V03 Varicose Veins Surgery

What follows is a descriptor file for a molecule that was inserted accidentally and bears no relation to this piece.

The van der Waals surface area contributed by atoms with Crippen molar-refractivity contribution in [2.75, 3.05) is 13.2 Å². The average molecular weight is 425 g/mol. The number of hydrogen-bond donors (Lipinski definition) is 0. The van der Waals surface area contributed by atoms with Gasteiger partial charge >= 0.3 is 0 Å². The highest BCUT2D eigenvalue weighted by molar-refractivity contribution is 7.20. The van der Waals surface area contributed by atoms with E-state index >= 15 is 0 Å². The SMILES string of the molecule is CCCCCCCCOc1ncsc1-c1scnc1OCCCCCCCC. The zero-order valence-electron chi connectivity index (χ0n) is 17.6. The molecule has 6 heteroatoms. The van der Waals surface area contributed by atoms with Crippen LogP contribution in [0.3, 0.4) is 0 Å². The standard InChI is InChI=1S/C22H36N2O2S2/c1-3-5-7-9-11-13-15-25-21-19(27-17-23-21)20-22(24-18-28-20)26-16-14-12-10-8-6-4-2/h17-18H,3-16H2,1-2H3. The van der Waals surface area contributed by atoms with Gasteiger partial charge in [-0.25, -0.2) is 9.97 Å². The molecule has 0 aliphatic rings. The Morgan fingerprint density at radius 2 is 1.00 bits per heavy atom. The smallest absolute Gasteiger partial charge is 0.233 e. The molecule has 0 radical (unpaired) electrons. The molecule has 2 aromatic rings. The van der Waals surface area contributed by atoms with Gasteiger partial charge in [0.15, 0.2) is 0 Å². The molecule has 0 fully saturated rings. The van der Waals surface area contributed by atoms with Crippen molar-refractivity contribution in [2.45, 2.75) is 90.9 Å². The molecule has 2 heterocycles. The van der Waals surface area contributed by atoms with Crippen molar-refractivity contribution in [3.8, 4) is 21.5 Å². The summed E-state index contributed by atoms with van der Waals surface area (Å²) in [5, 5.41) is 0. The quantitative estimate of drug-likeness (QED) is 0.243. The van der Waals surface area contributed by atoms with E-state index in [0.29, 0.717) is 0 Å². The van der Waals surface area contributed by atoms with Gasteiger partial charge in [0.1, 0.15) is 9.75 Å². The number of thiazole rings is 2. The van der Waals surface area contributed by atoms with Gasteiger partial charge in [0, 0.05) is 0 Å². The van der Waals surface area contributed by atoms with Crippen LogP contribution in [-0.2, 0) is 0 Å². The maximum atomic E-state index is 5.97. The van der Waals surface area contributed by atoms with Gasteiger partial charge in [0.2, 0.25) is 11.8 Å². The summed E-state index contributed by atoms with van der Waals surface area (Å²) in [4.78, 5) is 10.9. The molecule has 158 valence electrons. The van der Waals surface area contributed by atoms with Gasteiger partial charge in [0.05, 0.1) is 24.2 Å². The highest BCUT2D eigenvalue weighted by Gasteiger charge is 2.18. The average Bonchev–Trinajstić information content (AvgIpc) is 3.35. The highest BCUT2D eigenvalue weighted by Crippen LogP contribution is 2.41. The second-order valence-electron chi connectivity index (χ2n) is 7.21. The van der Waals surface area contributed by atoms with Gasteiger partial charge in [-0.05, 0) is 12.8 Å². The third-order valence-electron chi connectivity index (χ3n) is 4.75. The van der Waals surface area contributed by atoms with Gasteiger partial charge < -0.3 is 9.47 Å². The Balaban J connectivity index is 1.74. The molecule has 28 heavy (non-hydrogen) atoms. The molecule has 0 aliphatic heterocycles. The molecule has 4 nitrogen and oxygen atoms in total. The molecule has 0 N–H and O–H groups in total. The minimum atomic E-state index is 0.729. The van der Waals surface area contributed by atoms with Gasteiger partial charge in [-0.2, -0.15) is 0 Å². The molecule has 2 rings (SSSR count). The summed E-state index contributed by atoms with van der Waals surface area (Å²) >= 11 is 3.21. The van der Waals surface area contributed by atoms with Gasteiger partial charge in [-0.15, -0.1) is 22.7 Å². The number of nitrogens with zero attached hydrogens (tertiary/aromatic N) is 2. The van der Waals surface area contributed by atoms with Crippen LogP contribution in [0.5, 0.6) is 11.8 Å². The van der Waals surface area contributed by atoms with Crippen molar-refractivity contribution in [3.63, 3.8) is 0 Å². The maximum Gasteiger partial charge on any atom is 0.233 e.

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1 V03 Varicose Veins Surgery What are varicose veins? Varicose veins are enlarged and twisted veins in the leg. They are common and affect up to 3 in 10 people. More women than men ask for treatment, with just over 3 in 10 women being affected between the ages of 35 and 70. Varicose veins tend to run in families and are made worse by pregnancy and in people whose job involves a lot of standing. Your surgeon has recommended varicose veins surgery. However, it is your decision to go ahead with the operation or not. This document will give you information about the benefits and risks to help you make an informed decision. If you have any questions that this document does not answer, you should ask your surgeon or any member of the healthcare team. How do varicose veins happen? Veins carry blood up the leg and back to the heart. When we stand up, our blood has to be pumped uphill against gravity. Our calf muscles act as a pump and the veins contain many one-way valves to help the upward flow. Both legs contain a system of deep veins, which are buried within the muscles of the leg, and a system of superficial veins which run just underneath the skin. Sometimes weaknesses in the walls of the superficial veins cause them to enlarge. The valves then fail to work properly and blood can flow in the wrong direction. The result is a build-up of pressure in the veins, which bulge out as varicose veins (see figure 1). Figure 1 Normal vein The cause of varicose veins Varicose vein When the veins enlarge, the valves fail and blood flows backward What are the benefits of surgery? You should no longer have varicose veins, and your symptoms should improve. Surgery should help prevent the symptoms and complications that varicose veins cause. It is not possible to cure varicose veins. Over time, new varicose veins will appear. Varicose veins surgery will not remove fine thread veins. If you are having surgery purely for cosmetic reasons, you need to ask your surgeon if an operation will help. This will give you realistic expectations and will avoid disappointment with the final result. Copyright 2009 V03 Page 1 of 5